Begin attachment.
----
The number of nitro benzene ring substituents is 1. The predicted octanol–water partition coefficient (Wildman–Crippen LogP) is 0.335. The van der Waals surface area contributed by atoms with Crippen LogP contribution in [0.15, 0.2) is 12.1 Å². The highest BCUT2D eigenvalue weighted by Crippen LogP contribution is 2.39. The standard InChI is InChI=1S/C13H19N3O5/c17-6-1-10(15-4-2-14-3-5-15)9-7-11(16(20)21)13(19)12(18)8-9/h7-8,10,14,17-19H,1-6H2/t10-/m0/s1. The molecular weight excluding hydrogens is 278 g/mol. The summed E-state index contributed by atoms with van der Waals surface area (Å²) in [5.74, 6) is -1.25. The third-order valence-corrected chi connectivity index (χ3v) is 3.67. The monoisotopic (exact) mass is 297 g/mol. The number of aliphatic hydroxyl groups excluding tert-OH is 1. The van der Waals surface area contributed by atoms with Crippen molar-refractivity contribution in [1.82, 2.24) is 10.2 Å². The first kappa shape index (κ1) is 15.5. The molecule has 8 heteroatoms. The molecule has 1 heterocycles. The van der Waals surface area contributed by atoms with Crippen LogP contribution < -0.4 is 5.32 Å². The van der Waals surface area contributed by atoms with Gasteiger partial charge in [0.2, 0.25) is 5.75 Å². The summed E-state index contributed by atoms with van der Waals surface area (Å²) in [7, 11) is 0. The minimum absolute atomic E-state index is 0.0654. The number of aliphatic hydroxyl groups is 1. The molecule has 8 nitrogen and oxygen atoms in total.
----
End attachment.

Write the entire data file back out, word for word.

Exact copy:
The number of nitro benzene ring substituents is 1. The predicted octanol–water partition coefficient (Wildman–Crippen LogP) is 0.335. The van der Waals surface area contributed by atoms with Crippen LogP contribution in [0.15, 0.2) is 12.1 Å². The highest BCUT2D eigenvalue weighted by Crippen LogP contribution is 2.39. The standard InChI is InChI=1S/C13H19N3O5/c17-6-1-10(15-4-2-14-3-5-15)9-7-11(16(20)21)13(19)12(18)8-9/h7-8,10,14,17-19H,1-6H2/t10-/m0/s1. The molecular weight excluding hydrogens is 278 g/mol. The summed E-state index contributed by atoms with van der Waals surface area (Å²) in [5.74, 6) is -1.25. The third-order valence-corrected chi connectivity index (χ3v) is 3.67. The monoisotopic (exact) mass is 297 g/mol. The number of aliphatic hydroxyl groups excluding tert-OH is 1. The van der Waals surface area contributed by atoms with Crippen molar-refractivity contribution in [1.82, 2.24) is 10.2 Å². The first kappa shape index (κ1) is 15.5. The molecule has 8 heteroatoms. The molecule has 1 heterocycles. The van der Waals surface area contributed by atoms with Crippen LogP contribution < -0.4 is 5.32 Å². The van der Waals surface area contributed by atoms with Gasteiger partial charge in [0.2, 0.25) is 5.75 Å². The summed E-state index contributed by atoms with van der Waals surface area (Å²) in [7, 11) is 0. The minimum absolute atomic E-state index is 0.0654. The number of aliphatic hydroxyl groups is 1. The molecule has 8 nitrogen and oxygen atoms in total.